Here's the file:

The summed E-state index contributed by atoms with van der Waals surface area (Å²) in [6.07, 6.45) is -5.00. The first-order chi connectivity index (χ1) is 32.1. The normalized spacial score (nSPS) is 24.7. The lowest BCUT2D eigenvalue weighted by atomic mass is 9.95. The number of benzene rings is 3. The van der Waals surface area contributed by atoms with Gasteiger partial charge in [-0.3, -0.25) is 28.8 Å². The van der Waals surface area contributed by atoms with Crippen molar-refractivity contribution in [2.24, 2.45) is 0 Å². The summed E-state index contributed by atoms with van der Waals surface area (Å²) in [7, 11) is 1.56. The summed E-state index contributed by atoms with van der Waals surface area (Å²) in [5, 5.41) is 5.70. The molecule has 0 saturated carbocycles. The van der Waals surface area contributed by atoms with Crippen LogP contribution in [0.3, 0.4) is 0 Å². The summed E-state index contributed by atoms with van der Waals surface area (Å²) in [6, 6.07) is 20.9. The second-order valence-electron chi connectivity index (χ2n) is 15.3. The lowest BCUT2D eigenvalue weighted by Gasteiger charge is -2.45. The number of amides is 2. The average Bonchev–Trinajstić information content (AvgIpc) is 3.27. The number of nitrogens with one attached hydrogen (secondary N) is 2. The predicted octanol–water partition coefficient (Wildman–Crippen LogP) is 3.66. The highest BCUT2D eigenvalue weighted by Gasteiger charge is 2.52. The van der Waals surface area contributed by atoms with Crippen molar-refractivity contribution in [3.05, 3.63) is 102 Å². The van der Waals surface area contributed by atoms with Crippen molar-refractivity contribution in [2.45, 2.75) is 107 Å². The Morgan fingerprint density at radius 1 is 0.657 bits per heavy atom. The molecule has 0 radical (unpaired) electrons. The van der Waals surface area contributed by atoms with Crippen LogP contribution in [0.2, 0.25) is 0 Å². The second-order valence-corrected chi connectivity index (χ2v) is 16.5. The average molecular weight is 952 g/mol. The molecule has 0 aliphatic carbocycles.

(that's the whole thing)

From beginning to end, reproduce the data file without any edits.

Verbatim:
The summed E-state index contributed by atoms with van der Waals surface area (Å²) in [6.07, 6.45) is -5.00. The first-order chi connectivity index (χ1) is 32.1. The normalized spacial score (nSPS) is 24.7. The lowest BCUT2D eigenvalue weighted by atomic mass is 9.95. The number of benzene rings is 3. The van der Waals surface area contributed by atoms with Gasteiger partial charge in [-0.3, -0.25) is 28.8 Å². The van der Waals surface area contributed by atoms with Crippen molar-refractivity contribution in [2.24, 2.45) is 0 Å². The summed E-state index contributed by atoms with van der Waals surface area (Å²) in [7, 11) is 1.56. The summed E-state index contributed by atoms with van der Waals surface area (Å²) in [5, 5.41) is 5.70. The molecule has 0 saturated carbocycles. The van der Waals surface area contributed by atoms with Crippen LogP contribution in [0.3, 0.4) is 0 Å². The summed E-state index contributed by atoms with van der Waals surface area (Å²) in [6, 6.07) is 20.9. The second-order valence-electron chi connectivity index (χ2n) is 15.3. The lowest BCUT2D eigenvalue weighted by Gasteiger charge is -2.45. The number of amides is 2. The average Bonchev–Trinajstić information content (AvgIpc) is 3.27. The number of nitrogens with one attached hydrogen (secondary N) is 2. The predicted octanol–water partition coefficient (Wildman–Crippen LogP) is 3.66. The highest BCUT2D eigenvalue weighted by Gasteiger charge is 2.52. The van der Waals surface area contributed by atoms with Crippen molar-refractivity contribution in [3.05, 3.63) is 102 Å². The van der Waals surface area contributed by atoms with Crippen molar-refractivity contribution in [2.45, 2.75) is 107 Å². The Morgan fingerprint density at radius 1 is 0.657 bits per heavy atom. The molecule has 0 radical (unpaired) electrons. The van der Waals surface area contributed by atoms with Crippen LogP contribution in [0.2, 0.25) is 0 Å². The second-order valence-corrected chi connectivity index (χ2v) is 16.5. The average molecular weight is 952 g/mol. The molecule has 0 aliphatic carbocycles.